In response, on January 7, 2021, Brümachen posted an update on the Kickstarter page, addressed to its "faithful backers" and signed by Larbi. The statement apologized for the delay and blamed unexpected shipping costs. The company further explained that it was out of money and was in the process of raising funds, forcing them to only ship units domestically, leaving international backers without the portable coffeemaker they were promised. Although an email address was provided for customers awaiting their Brümachen, comments as recent as February 2024 imply that the issue has not been rectified. 

As a result, Brümachen is no longer in business. A dive into Larbi's LinkedIn account indicates that he ceased to be a part of the business after February 2021, which is shortly after he and Ross Smith appeared on "Shark Tank" in January of that year. Smith's LinkedIn account also omits all association with the business.

Why did Brümachen go out of business?

Brümachen isn't the only coffee startup to fail on "Shark Tank." Like other pitches, things looked promising for the company initially as the Sharks applauded the concept of the portable brewing machine and its inventor, Kweku Larbi. And the profit margins seemed favorable since the cost to manufacture the unit was $38 and it retailed for $120. Yet the momentum stalled after the episode aired. While it's unclear exactly why Brümachen failed, there appear to be several factors that contributed. 

During the broadcast, each Shark delivered the same message to Larbi and Ross Smith, but perhaps Kevin O'Leary was the most direct, citing greed as the primary reason they failed. While Barbara Corcoran didn't appear in the episode, she weighed in via X, saying, "I love the idea, but I do have to agree with my fellow Sharks. A 10 million dollar valuation is way too high without concrete sales."

However, the valuation was a moot topic eventually, as the real demise for Brümachen may have been the multiple single-serve portable coffeemakers currently on the market. There's the Outin Nano Portable Electric Espresso Machine, founded in 2021; it's a rechargeable unit that retails for $149. At a lower price point, there's also WACACO Nanopresso Portable Espresso Maker, which retails for $85; unlike Brümachen's design that required a USB port or an electrical outlet to function, this appliance runs manually.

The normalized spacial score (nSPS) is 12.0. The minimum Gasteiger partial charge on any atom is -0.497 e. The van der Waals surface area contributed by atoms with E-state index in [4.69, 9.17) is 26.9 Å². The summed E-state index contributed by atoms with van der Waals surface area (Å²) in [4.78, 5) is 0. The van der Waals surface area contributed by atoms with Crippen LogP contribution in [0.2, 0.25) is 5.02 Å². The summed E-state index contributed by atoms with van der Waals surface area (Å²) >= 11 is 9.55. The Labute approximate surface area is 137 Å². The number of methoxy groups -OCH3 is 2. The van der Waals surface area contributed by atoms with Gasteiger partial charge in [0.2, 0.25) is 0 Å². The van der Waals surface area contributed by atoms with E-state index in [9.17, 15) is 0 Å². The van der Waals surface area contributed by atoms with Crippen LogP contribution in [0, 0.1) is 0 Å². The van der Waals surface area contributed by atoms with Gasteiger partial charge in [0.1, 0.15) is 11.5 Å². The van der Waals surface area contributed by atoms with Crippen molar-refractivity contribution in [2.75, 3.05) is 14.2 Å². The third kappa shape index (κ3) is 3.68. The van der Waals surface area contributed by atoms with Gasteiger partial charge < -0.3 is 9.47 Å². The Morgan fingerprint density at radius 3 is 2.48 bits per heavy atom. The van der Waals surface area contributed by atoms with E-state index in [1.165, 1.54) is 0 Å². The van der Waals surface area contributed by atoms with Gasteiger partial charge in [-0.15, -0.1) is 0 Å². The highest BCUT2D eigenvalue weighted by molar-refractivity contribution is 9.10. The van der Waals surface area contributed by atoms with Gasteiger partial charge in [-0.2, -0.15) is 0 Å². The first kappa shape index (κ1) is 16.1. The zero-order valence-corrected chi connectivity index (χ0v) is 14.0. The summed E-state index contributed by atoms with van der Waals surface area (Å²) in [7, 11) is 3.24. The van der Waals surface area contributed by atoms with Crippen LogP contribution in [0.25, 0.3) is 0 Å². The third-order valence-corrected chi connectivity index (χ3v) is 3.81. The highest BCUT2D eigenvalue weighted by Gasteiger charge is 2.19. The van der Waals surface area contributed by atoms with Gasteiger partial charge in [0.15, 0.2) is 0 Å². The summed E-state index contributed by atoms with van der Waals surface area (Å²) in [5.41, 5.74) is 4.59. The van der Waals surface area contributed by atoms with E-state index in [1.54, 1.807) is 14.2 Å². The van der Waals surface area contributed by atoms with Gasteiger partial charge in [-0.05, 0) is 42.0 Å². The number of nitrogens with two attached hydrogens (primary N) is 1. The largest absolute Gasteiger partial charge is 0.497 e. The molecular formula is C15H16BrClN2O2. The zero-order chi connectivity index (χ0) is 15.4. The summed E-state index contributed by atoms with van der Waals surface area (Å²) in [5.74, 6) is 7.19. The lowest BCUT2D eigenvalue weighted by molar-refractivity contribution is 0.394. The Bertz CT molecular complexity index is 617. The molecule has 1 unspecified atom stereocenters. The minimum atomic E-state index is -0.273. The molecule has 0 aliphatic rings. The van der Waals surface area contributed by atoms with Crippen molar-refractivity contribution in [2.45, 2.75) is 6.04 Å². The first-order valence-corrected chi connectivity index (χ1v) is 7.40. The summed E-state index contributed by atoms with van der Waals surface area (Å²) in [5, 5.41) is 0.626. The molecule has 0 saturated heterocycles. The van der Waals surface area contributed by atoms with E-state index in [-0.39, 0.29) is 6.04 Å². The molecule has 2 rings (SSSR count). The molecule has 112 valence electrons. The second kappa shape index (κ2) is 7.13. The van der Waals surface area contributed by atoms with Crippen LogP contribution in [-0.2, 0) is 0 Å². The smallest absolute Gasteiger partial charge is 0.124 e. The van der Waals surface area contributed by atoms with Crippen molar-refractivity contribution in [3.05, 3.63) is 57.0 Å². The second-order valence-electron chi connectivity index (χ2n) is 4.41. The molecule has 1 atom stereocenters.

What's next for Brümachen's founders?

Since the demise of Brümachen, Kweku Larbi has continued innovating and is currently associated with two businesses. According to his LinkedIn page, Larbi founded The Green Board Organization in March 2018. The Indiana-based non-profit focuses on primary and secondary education in developing countries. Although Larbi's LinkedIn account states he is currently working with the organization, its website is not active.

Shortly after establishing The Green Board, Larbi and his wife, Sarah, founded the Baxter Wood Company, which manufactures apparel using post-consumer waste and eco-friendly materials. As stated on the official website, the Larbis said, "We started this because we love simple clothing and want to teach our child to live with less and love more." Baxter Wood currently sells men's and women's raincoats and jackets, with plans to expand into children's and leather goods. According to the website, Larbi also created the Baxter Wood Workshop to help fund his non-profit; the initiative repairs and upcycles donated clothing and auctions them off, donating 100% of the profits to The Green Board Organization.

Ross Smith is still pursuing a career as a social media influencer and is promoting several businesses, including Unrated, a cheeky T-shirt and hoodie retailer, and Rey Sumpremo tequila. His accounts prominently feature his grandmother, aka "Gangster Granny," who was referenced during the episode. The two create provocative posts which have amassed 3.1 million followers on Instagram and 11 million on Facebook.